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A number of initiatives are working to encourage more women to get into coding to eradicate old fashioned viewpoints and boost female participation. As well, the annual Women Startup Competition is recognising female-led coding startups, awarding a Romanian woman first prize in a semi-final.
According to survey by TechCity UK, young women are more likely to perceive that they do not have the skills to work in tech (45%), lack tech knowledge (38%) or that it is not for people like them (24%).
WellCode, a startup led by Bianca Costin, aims to lead individuals on a step-by-step journey of programming, from beginner to expert. It is a platform that focuses on theoretical knowledge, testing users through quizzes and interactive learning. They can then move onto advanced content that relates to writing in code.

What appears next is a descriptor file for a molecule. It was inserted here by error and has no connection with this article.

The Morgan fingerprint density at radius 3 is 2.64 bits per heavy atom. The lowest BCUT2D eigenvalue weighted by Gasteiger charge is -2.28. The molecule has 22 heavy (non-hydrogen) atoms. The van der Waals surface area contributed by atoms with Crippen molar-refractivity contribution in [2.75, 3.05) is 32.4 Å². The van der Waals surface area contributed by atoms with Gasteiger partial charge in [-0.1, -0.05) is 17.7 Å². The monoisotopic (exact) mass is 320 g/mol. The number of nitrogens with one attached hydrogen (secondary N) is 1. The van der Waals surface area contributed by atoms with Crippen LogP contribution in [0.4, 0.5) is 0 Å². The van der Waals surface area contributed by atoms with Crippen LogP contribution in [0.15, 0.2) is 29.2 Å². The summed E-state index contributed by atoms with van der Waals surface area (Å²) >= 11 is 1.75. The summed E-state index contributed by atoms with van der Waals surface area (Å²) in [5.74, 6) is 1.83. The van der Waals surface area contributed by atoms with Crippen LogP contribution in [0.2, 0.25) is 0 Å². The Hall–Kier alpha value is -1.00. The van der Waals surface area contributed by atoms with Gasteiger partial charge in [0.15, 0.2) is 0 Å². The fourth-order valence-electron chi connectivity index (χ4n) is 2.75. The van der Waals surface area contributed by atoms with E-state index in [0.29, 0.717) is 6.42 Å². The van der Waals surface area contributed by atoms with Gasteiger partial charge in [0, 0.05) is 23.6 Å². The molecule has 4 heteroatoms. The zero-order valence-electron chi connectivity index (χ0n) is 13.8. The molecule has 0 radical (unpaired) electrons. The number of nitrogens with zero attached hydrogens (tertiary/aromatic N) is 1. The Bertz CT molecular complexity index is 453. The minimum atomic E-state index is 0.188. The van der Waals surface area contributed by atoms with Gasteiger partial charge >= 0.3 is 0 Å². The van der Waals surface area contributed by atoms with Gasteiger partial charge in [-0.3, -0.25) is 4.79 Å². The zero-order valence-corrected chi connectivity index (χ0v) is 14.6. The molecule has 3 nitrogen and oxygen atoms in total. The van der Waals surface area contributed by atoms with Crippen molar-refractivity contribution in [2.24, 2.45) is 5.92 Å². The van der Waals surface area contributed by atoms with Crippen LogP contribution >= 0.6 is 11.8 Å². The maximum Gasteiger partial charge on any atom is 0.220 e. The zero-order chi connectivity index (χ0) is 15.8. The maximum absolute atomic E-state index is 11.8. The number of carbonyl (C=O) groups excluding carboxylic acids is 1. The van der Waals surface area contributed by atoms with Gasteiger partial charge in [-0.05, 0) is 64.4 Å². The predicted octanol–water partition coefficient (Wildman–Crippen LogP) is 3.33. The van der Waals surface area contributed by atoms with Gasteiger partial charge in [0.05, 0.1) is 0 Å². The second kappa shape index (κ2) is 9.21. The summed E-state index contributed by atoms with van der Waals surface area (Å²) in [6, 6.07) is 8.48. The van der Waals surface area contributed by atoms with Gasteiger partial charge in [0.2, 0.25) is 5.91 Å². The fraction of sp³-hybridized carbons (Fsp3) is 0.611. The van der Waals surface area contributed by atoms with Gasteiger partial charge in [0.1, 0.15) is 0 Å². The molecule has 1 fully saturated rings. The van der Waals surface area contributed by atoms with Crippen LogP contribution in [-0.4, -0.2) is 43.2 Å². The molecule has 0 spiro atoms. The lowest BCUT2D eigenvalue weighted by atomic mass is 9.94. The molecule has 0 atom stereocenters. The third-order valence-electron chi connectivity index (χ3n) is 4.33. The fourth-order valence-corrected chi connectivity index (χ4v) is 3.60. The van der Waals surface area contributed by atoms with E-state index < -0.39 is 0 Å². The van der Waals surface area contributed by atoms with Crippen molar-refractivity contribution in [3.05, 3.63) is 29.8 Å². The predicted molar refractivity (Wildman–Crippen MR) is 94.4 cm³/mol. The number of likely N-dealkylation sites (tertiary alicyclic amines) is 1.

WellCode will go to the finals in London from September 15. It is a five-day training and mentoring programme.
As well, an initiative supporting female coders has been set up in the UK. Trainline has partnered with Code First: Girls with the view of helping 20,000 women learn to code for free by 2020. It will offer financial support and training. The project aims to raise £1.5 million by 2020. Trainline and Code First: Girls seek to tackle the divisions within tech as, currently, only 3.9% of tech and telco professionals in the UK are female programmers or software developers.
For other women interested in getting into coding, another initiative called Women Who Code has currently 100,000 members. It is a global community offering benefits like coding resources, scholarships and free tickets, as well as leadership opportunities, a WWCode job board to help pursue the next step, and awards. European networks can be found in Romania, the UK, Bulgaria, France, Germany and Ireland. But the networks also spread worldwide.